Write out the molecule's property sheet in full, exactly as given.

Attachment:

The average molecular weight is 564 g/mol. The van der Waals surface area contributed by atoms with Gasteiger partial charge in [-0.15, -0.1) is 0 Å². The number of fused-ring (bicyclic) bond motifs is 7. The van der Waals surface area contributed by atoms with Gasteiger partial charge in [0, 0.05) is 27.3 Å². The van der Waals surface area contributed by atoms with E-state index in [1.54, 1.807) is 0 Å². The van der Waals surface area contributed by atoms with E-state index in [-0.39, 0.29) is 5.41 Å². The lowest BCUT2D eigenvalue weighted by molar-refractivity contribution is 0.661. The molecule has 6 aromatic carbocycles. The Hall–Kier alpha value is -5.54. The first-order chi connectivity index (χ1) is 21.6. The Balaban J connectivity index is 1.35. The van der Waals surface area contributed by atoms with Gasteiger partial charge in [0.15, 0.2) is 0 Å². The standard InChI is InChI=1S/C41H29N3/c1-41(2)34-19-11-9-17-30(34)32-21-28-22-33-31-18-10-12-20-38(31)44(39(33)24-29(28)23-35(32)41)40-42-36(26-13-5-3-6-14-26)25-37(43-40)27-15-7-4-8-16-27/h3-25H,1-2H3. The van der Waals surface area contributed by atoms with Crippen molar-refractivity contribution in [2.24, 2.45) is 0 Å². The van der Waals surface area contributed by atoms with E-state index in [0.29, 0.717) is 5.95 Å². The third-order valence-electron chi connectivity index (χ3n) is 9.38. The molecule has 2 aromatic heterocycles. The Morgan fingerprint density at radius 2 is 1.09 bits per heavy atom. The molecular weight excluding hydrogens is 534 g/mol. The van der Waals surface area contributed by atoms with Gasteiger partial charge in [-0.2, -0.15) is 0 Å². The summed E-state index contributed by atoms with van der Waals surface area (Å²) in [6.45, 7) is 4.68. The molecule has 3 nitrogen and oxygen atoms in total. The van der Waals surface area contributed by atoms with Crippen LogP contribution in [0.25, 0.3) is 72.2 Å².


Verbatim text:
The average molecular weight is 564 g/mol. The van der Waals surface area contributed by atoms with Gasteiger partial charge in [-0.15, -0.1) is 0 Å². The number of fused-ring (bicyclic) bond motifs is 7. The van der Waals surface area contributed by atoms with Gasteiger partial charge in [0, 0.05) is 27.3 Å². The van der Waals surface area contributed by atoms with E-state index in [1.54, 1.807) is 0 Å². The van der Waals surface area contributed by atoms with E-state index in [-0.39, 0.29) is 5.41 Å². The lowest BCUT2D eigenvalue weighted by molar-refractivity contribution is 0.661. The molecule has 6 aromatic carbocycles. The Hall–Kier alpha value is -5.54. The first-order chi connectivity index (χ1) is 21.6. The Balaban J connectivity index is 1.35. The van der Waals surface area contributed by atoms with Gasteiger partial charge in [0.15, 0.2) is 0 Å². The standard InChI is InChI=1S/C41H29N3/c1-41(2)34-19-11-9-17-30(34)32-21-28-22-33-31-18-10-12-20-38(31)44(39(33)24-29(28)23-35(32)41)40-42-36(26-13-5-3-6-14-26)25-37(43-40)27-15-7-4-8-16-27/h3-25H,1-2H3. The van der Waals surface area contributed by atoms with Crippen molar-refractivity contribution in [2.24, 2.45) is 0 Å². The van der Waals surface area contributed by atoms with E-state index in [0.29, 0.717) is 5.95 Å². The third-order valence-electron chi connectivity index (χ3n) is 9.38. The molecule has 2 aromatic heterocycles. The Morgan fingerprint density at radius 2 is 1.09 bits per heavy atom. The molecular weight excluding hydrogens is 534 g/mol. The van der Waals surface area contributed by atoms with Gasteiger partial charge in [-0.2, -0.15) is 0 Å². The summed E-state index contributed by atoms with van der Waals surface area (Å²) in [6.45, 7) is 4.68. The molecule has 3 nitrogen and oxygen atoms in total. The van der Waals surface area contributed by atoms with Crippen LogP contribution in [0.25, 0.3) is 72.2 Å².